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Men need to lead?


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Not sure I feel comfortable with submitting to a guy. I mean, I like guys who hold their own and can lead when needed to be, but those are traits I like in anyone, and which I'm trying to develop myself :P


"My wife would never let me do that."

I can't tell you how many times I've heard those words. Most commonly, I hear it when I discuss some of our more extreme family choices of the past five years, like joining the Army Reserves, volunteering to deploy to Iraq, serving for a year during the Surge in Diyala Province, the extensive travel of my civilian job, and even my thriving video game hobby and all-around science fiction geekery.

My response is simple: "Have you even tried to ask?" The answer is almost always negative. There's a look of resignation, and we move on.

This crisis is the inevitable result of a cultural progression that began with the "feminized man," has moved to the "child man," and will end up with a country littered (even more than it already is) with broken families, lost economic potential, and relational dysfunction.

The "feminized man" represents the perfect storm of collaboration between radical feminism and a particularly sappy and sentimental Christianity that dominates many of our evangelical churches. What do feminists and evangelicals have in common? Both factions increasingly re-classify typically masculine characteristics (say, aggression or adventurousness) as vices and typically feminine characteristics (such as emotionalism or an emphasis on relationships) as virtues.

The result is a strange form of "female emotional porn" (my wife's phrase), where the ideal man becomes—in many essential ways—a woman: emotionally available, always eager to talk, never afraid to shed a tear, and ready, willing, and able to shoulder the household workload. I can't tell you how many times I've been to Christian conferences or sat through sermons where I've been told that "real men" should behave exactly like that, that "real men" have the "courage" to set aside their emotional distance, to approach their wife emotionally and say "no" to their careers.

They're told to be "Christlike" by pastors or Sunday School teachers who imagine a feminized Christ, a Jesus always washing feet (or giving foot-rubs) and never clearing out temples, a Jesus of gentle words and not fierce anger, a Jesus always serving, never leading.

But the model fails. Utterly. As literally millions of embittered men can attest, they can strive for female-defined emotional perfection all they want, but not only will they fail to reach their goal, they will often find themselves objects of rejection and scorn—sexless marriages to contemptuous women who dominate the home ("Let me check with the boss" is a husband's common semi-joking response to any question about a day or weekend away from home). No one is happy: neither the wives who abandon their husbands with increasing frequency, nor the husbands who have surrendered their very nature in a futile quest for cultural conformity.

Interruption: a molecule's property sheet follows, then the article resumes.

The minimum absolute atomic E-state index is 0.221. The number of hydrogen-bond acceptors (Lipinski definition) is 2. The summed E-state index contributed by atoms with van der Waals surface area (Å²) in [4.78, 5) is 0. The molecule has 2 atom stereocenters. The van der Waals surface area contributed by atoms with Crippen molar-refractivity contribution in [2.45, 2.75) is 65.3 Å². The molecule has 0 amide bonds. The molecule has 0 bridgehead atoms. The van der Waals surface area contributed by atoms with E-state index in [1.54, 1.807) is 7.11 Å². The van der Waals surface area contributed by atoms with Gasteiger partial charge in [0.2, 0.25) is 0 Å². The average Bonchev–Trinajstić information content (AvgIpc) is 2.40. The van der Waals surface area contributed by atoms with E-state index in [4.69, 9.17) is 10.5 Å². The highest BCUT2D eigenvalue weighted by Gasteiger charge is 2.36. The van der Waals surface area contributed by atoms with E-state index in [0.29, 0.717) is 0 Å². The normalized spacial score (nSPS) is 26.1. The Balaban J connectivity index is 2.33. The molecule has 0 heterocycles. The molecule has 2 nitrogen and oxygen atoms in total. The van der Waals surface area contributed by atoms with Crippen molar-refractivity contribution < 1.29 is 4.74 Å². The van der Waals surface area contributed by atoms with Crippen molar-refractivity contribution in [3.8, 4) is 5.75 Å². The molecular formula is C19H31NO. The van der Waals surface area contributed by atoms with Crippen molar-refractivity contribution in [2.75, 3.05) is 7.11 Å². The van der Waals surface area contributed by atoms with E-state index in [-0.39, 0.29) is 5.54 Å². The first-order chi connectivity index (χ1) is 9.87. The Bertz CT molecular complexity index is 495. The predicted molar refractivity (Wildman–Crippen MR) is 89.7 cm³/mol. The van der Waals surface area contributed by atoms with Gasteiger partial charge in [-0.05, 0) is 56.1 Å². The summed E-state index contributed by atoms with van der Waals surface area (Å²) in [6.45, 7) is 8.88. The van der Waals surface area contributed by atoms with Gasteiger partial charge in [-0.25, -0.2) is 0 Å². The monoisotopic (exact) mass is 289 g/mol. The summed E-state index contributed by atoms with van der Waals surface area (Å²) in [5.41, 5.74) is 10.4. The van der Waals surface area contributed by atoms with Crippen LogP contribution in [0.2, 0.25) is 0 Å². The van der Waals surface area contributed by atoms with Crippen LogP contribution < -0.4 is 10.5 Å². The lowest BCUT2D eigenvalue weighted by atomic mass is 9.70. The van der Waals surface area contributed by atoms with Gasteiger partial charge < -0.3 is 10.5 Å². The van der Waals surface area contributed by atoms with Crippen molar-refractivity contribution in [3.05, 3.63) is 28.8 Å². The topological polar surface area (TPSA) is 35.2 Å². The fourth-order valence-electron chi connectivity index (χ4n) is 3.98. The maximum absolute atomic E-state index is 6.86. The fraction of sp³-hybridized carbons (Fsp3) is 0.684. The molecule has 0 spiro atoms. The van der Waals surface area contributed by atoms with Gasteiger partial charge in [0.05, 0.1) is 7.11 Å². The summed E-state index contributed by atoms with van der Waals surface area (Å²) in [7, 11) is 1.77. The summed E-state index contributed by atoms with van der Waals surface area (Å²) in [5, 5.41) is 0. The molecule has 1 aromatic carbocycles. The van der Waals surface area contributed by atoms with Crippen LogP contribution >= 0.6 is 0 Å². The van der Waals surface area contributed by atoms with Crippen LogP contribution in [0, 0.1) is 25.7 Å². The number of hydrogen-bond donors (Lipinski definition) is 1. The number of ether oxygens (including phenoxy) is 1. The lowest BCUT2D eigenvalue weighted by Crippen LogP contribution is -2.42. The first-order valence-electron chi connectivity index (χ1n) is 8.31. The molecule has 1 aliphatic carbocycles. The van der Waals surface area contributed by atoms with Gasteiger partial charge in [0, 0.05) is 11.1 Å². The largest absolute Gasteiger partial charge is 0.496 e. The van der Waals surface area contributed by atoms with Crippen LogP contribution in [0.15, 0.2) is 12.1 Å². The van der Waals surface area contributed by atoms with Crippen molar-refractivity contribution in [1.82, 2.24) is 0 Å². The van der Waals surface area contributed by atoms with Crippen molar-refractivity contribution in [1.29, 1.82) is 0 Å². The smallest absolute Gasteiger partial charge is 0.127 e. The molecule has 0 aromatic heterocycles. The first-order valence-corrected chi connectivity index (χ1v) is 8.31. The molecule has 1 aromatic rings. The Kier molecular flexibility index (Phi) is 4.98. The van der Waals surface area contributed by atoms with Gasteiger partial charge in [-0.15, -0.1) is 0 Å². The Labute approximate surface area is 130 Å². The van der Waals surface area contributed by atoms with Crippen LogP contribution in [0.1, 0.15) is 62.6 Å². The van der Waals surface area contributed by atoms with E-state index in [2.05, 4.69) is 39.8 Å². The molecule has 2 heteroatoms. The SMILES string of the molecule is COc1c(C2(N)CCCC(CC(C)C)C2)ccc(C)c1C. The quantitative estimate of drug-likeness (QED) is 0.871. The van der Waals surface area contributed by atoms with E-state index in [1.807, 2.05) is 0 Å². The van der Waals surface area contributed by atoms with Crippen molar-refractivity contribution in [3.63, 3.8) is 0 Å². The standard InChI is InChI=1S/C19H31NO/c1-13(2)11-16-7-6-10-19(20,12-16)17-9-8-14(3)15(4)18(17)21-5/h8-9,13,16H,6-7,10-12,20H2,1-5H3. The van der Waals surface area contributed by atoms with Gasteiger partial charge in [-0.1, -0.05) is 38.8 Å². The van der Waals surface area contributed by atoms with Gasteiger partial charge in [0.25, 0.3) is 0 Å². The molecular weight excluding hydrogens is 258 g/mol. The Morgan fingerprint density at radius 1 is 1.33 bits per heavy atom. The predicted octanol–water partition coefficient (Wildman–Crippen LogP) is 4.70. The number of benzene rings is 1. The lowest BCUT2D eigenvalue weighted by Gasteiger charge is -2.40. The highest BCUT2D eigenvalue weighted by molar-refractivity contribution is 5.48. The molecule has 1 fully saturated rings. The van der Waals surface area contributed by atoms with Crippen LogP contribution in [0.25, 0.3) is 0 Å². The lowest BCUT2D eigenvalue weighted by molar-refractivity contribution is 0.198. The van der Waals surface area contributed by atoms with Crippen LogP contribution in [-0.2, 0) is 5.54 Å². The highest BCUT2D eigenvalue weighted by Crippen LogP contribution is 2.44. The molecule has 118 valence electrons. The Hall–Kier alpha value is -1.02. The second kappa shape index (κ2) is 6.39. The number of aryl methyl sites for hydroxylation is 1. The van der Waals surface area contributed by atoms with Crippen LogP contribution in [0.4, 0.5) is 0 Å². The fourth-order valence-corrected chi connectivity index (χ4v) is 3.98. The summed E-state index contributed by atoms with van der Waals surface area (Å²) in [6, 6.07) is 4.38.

The result of this frustration is all too often the man-child, an often-nihilistic, frequently slothful, aimless, honor-less connoisseur of casual relationships, a slacker-rebel who has given up on virtues and indulges in vices. Ironically, this man-child doesn't necessarily lack for female attention. The aggressive man-child loves and leaves, indifferent to others' emotions, in a constant search for the next conquest. The passive man-child shrugs his shoulders at the nagging and fires up the Playstation as his longtime, live-in girlfriend heads off to work.

There's an alternative, of course, and the alternative is biblical. No, not the soft-spoken, ultra-sensitive version of "biblical" that dominates the evangelical small-group, but the robust, aggressive, and honorable example of the actual men of the Bible. There, men go to war at God's command. There, men face death, far from home, for the sake of Truth. There, men confront the powerful and call out injustice. There, men actually lead.

But there's more. It's not all aggression and confrontation. The picture is complex, with gentle moments amongst the harsh, with great tenderness and, yes, deep emotion mixed with necessary stoicism and steely determination. You lay down your very life for your family, even as you lead it—and you lead it with the same authority that Christ leads His church.

I'm so far from the ideal man that I can't even see him through the high-powered scope of my assault rifle, but I do know this: following God's call is not a matter of your wife—or any woman's—"permission," and our self-worth is never defined by female regard. After all, we've been given a mission statement, and that mission stands apart from and above any human demands:

He has told you, O man, what is good; and what does the Lord require of you but to do justice, to love kindness, and to walk humbly with your God?

Note: Kay Hymowitz's book was also reviewed by Patheos columnist J. E. Dyer.

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IMO, marriage is a partnership not a dictatorship. I grew up in a traditional family. Daddy worked, and Mama was a SAHM. But, they made family decisions together. Mama most definitely wasn't an obedient helpmeet. Having said that, aren't these issues that should be talked about before marriage? I would think making decisions together would lift a burden off the husband.

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